Prince Harry and Meghan Markle are making their last official appearance together Monday as senior members of Britain's royal family. The Duke and Duchess of Sussex are closing out a busy weekend with a church service at Westminster Abbey, marking Commonwealth Day alongside Queen Elizabeth II.
Starting next month, they're officially out of their jobs — though not out of the family entirely.
The past few days have been something of a farewell tour for Meghan and Harry, reports senior foreign correspondent Mark Phillips. They seem to have decided that, if they were going to go, they'd go in style.
It looked the way it was supposed to be Saturday evening: the dashing couple, all dressed up in royal red, with the future of the monarchy in safe and popular hands. When Harry and Meghan were at London's Royal Albert Hall for a concert, they seemed to be the stars of the show.
The singing of the anthem, "God Save the Queen," was a statement, too. They may have decided the spotlight of royal attention was too much, but the monarchy will go on without them.
The couple have hardly been out of the spotlight as they wrapped up their royal duties. They brought more than glamour to the Windsors, and maybe that was part of the problem some members of the British establishment had in accepting Meghan into their ranks.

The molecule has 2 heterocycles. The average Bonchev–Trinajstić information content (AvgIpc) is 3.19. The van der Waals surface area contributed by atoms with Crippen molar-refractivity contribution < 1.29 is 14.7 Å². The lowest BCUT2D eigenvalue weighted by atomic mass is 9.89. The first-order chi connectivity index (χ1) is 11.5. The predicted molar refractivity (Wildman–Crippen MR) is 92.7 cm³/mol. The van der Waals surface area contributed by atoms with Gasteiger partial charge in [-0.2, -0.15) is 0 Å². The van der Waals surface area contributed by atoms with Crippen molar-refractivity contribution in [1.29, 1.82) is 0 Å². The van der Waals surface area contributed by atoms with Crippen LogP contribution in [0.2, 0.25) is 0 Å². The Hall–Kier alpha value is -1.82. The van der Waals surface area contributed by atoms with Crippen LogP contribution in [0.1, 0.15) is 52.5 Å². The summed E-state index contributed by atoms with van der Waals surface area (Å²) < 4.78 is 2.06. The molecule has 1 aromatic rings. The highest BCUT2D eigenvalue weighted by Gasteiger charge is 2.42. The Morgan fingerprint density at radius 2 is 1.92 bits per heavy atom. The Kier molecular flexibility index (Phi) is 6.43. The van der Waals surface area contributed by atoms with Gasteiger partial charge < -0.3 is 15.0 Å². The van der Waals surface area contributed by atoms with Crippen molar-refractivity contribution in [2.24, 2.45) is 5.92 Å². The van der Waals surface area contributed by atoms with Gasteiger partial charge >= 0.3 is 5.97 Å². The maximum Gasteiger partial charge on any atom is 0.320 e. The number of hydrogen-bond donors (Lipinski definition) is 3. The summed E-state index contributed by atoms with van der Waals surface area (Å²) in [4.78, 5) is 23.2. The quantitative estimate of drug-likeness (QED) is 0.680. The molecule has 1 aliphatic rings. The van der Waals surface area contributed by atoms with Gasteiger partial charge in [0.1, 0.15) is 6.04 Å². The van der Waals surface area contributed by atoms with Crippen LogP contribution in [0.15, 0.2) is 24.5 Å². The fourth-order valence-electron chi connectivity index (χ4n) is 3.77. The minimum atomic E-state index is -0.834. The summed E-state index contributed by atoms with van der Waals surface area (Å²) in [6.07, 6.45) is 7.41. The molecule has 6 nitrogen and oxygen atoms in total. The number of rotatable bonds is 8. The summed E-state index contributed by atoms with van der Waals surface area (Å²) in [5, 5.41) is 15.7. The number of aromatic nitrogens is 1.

"Meghan was also able to attract people who weren't perhaps traditionally weren't really interested in the royal family," said Emily Nash, royal editor of Hello! magazine. "There was a lot more diversity on walkabouts when she was there. We saw a lot more young women, particularly young black women who hadn't perhaps felt a connection to the royal family previously. And that of course is going to be a loss to the royal family."
Maybe that's why Meghan chose a school with a mixed-race student body at which to make a speech about International Women's Day this weekend.
Invited to the stage by the Duchess, 16-year-old Aker Okoye remarked, "She really is beautiful, innit?"
The couple has one more official royal engagement before they fly back to Canada and settle into their new lives: a service at Westminster Abbey on Monday, and it's a sign of what's to come. They are being excluded from the royal procession; they will remain in their seats while the other royals file out after the Queen.
It wasn't really what they wanted. They wanted to retain a partial royal connection, but they've learned that with the Windsors, you're either in or you're out — and they're out.